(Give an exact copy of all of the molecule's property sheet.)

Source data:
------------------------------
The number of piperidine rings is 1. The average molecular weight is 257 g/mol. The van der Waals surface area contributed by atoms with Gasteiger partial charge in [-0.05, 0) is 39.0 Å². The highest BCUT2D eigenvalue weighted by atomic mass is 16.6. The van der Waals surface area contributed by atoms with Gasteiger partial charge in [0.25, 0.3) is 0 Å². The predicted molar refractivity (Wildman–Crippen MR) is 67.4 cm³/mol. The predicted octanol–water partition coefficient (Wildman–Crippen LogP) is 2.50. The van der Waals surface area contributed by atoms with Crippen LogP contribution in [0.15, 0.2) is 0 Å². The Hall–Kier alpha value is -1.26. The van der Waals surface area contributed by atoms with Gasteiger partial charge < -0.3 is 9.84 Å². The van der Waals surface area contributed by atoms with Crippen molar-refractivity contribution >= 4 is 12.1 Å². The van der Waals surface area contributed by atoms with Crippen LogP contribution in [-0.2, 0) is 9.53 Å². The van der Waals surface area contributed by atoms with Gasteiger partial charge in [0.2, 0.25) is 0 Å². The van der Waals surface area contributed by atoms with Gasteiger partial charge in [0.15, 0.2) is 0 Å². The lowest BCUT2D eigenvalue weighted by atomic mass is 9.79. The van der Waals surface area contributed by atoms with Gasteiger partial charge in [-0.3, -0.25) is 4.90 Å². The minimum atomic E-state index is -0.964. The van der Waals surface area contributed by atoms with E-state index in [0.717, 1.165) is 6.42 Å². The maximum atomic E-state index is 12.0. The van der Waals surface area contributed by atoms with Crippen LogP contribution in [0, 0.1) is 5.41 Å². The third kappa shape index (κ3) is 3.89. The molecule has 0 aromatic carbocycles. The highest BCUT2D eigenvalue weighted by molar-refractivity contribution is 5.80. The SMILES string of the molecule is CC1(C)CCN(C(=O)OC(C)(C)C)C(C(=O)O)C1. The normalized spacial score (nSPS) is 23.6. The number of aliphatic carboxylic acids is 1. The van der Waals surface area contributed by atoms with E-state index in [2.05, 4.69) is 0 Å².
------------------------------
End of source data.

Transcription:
The number of piperidine rings is 1. The average molecular weight is 257 g/mol. The van der Waals surface area contributed by atoms with Gasteiger partial charge in [-0.05, 0) is 39.0 Å². The highest BCUT2D eigenvalue weighted by atomic mass is 16.6. The van der Waals surface area contributed by atoms with Gasteiger partial charge in [0.25, 0.3) is 0 Å². The predicted molar refractivity (Wildman–Crippen MR) is 67.4 cm³/mol. The predicted octanol–water partition coefficient (Wildman–Crippen LogP) is 2.50. The van der Waals surface area contributed by atoms with Crippen LogP contribution in [0.15, 0.2) is 0 Å². The Hall–Kier alpha value is -1.26. The van der Waals surface area contributed by atoms with Gasteiger partial charge < -0.3 is 9.84 Å². The van der Waals surface area contributed by atoms with Crippen molar-refractivity contribution >= 4 is 12.1 Å². The van der Waals surface area contributed by atoms with Crippen LogP contribution in [-0.2, 0) is 9.53 Å². The van der Waals surface area contributed by atoms with Gasteiger partial charge in [0.2, 0.25) is 0 Å². The van der Waals surface area contributed by atoms with Gasteiger partial charge in [0.15, 0.2) is 0 Å². The lowest BCUT2D eigenvalue weighted by atomic mass is 9.79. The van der Waals surface area contributed by atoms with Gasteiger partial charge in [-0.3, -0.25) is 4.90 Å². The minimum atomic E-state index is -0.964. The van der Waals surface area contributed by atoms with E-state index in [0.717, 1.165) is 6.42 Å². The maximum atomic E-state index is 12.0. The van der Waals surface area contributed by atoms with Crippen LogP contribution in [0, 0.1) is 5.41 Å². The third kappa shape index (κ3) is 3.89. The molecule has 0 aromatic carbocycles. The highest BCUT2D eigenvalue weighted by molar-refractivity contribution is 5.80. The SMILES string of the molecule is CC1(C)CCN(C(=O)OC(C)(C)C)C(C(=O)O)C1. The normalized spacial score (nSPS) is 23.6. The number of aliphatic carboxylic acids is 1. The van der Waals surface area contributed by atoms with E-state index in [2.05, 4.69) is 0 Å².